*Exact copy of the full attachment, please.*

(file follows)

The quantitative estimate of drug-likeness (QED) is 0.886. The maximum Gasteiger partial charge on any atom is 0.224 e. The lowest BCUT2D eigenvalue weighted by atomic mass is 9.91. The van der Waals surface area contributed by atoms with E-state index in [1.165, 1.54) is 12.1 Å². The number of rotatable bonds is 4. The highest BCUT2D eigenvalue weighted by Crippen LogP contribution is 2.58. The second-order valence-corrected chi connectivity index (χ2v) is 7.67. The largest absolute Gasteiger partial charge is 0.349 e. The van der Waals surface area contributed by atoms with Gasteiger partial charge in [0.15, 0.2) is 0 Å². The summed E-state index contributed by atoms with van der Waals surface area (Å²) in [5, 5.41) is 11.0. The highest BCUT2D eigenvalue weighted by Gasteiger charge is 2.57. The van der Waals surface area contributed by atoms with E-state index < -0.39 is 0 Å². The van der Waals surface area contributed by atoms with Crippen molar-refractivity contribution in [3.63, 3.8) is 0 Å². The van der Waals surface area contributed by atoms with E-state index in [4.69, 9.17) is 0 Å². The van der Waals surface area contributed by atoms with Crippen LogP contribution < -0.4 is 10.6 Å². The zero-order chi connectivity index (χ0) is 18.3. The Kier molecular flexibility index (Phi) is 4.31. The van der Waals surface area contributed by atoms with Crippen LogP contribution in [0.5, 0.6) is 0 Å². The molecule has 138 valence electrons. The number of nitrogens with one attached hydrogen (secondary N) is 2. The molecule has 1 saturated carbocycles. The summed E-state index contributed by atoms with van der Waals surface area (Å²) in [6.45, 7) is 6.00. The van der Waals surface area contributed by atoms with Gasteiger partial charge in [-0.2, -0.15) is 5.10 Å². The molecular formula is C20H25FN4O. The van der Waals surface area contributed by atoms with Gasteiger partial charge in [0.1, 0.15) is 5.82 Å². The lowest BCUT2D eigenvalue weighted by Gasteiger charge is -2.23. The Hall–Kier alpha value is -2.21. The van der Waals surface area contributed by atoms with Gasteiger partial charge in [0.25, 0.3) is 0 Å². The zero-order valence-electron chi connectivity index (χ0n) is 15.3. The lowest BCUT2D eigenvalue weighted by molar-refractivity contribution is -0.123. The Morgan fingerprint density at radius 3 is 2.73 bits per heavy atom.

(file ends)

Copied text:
The quantitative estimate of drug-likeness (QED) is 0.886. The maximum Gasteiger partial charge on any atom is 0.224 e. The lowest BCUT2D eigenvalue weighted by atomic mass is 9.91. The van der Waals surface area contributed by atoms with E-state index in [1.165, 1.54) is 12.1 Å². The number of rotatable bonds is 4. The highest BCUT2D eigenvalue weighted by Crippen LogP contribution is 2.58. The second-order valence-corrected chi connectivity index (χ2v) is 7.67. The largest absolute Gasteiger partial charge is 0.349 e. The van der Waals surface area contributed by atoms with Gasteiger partial charge in [0.15, 0.2) is 0 Å². The summed E-state index contributed by atoms with van der Waals surface area (Å²) in [5, 5.41) is 11.0. The highest BCUT2D eigenvalue weighted by Gasteiger charge is 2.57. The van der Waals surface area contributed by atoms with E-state index < -0.39 is 0 Å². The van der Waals surface area contributed by atoms with Crippen molar-refractivity contribution in [3.63, 3.8) is 0 Å². The van der Waals surface area contributed by atoms with E-state index in [4.69, 9.17) is 0 Å². The van der Waals surface area contributed by atoms with Crippen LogP contribution < -0.4 is 10.6 Å². The zero-order chi connectivity index (χ0) is 18.3. The Kier molecular flexibility index (Phi) is 4.31. The van der Waals surface area contributed by atoms with Crippen LogP contribution in [0.5, 0.6) is 0 Å². The molecule has 138 valence electrons. The number of nitrogens with one attached hydrogen (secondary N) is 2. The molecule has 1 saturated carbocycles. The summed E-state index contributed by atoms with van der Waals surface area (Å²) in [6.45, 7) is 6.00. The van der Waals surface area contributed by atoms with Gasteiger partial charge in [-0.2, -0.15) is 5.10 Å². The molecular formula is C20H25FN4O. The van der Waals surface area contributed by atoms with Gasteiger partial charge in [0.1, 0.15) is 5.82 Å². The lowest BCUT2D eigenvalue weighted by Gasteiger charge is -2.23. The Hall–Kier alpha value is -2.21. The van der Waals surface area contributed by atoms with Gasteiger partial charge in [0.25, 0.3) is 0 Å². The zero-order valence-electron chi connectivity index (χ0n) is 15.3. The lowest BCUT2D eigenvalue weighted by molar-refractivity contribution is -0.123. The Morgan fingerprint density at radius 3 is 2.73 bits per heavy atom.